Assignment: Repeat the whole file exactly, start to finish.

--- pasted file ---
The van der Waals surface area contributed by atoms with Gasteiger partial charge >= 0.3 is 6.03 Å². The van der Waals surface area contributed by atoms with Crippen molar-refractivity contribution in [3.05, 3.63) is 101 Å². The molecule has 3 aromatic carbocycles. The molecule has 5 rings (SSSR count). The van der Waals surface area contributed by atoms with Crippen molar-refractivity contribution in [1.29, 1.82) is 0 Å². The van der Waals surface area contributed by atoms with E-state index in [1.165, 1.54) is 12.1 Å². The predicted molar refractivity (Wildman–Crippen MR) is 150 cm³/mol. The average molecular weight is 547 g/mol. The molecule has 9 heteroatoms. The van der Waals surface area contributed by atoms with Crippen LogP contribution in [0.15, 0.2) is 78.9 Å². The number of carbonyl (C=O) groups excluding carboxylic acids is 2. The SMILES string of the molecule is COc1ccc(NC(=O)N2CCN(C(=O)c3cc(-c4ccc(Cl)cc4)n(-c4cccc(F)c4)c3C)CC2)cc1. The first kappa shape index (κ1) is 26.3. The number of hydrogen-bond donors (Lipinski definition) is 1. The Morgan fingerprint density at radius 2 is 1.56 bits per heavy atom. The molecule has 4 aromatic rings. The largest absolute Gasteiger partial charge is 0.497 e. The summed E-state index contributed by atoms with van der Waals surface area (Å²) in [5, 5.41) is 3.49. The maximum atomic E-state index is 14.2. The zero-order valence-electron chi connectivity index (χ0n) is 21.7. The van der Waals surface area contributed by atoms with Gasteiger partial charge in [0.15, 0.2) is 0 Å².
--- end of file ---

The van der Waals surface area contributed by atoms with Gasteiger partial charge >= 0.3 is 6.03 Å². The van der Waals surface area contributed by atoms with Crippen molar-refractivity contribution in [3.05, 3.63) is 101 Å². The molecule has 3 aromatic carbocycles. The molecule has 5 rings (SSSR count). The van der Waals surface area contributed by atoms with Crippen molar-refractivity contribution in [1.29, 1.82) is 0 Å². The van der Waals surface area contributed by atoms with E-state index in [1.165, 1.54) is 12.1 Å². The predicted molar refractivity (Wildman–Crippen MR) is 150 cm³/mol. The average molecular weight is 547 g/mol. The molecule has 9 heteroatoms. The van der Waals surface area contributed by atoms with Crippen LogP contribution in [0.15, 0.2) is 78.9 Å². The number of carbonyl (C=O) groups excluding carboxylic acids is 2. The SMILES string of the molecule is COc1ccc(NC(=O)N2CCN(C(=O)c3cc(-c4ccc(Cl)cc4)n(-c4cccc(F)c4)c3C)CC2)cc1. The first kappa shape index (κ1) is 26.3. The number of hydrogen-bond donors (Lipinski definition) is 1. The Morgan fingerprint density at radius 2 is 1.56 bits per heavy atom. The molecule has 4 aromatic rings. The largest absolute Gasteiger partial charge is 0.497 e. The summed E-state index contributed by atoms with van der Waals surface area (Å²) in [5, 5.41) is 3.49. The maximum atomic E-state index is 14.2. The zero-order valence-electron chi connectivity index (χ0n) is 21.7. The van der Waals surface area contributed by atoms with Gasteiger partial charge in [0.15, 0.2) is 0 Å².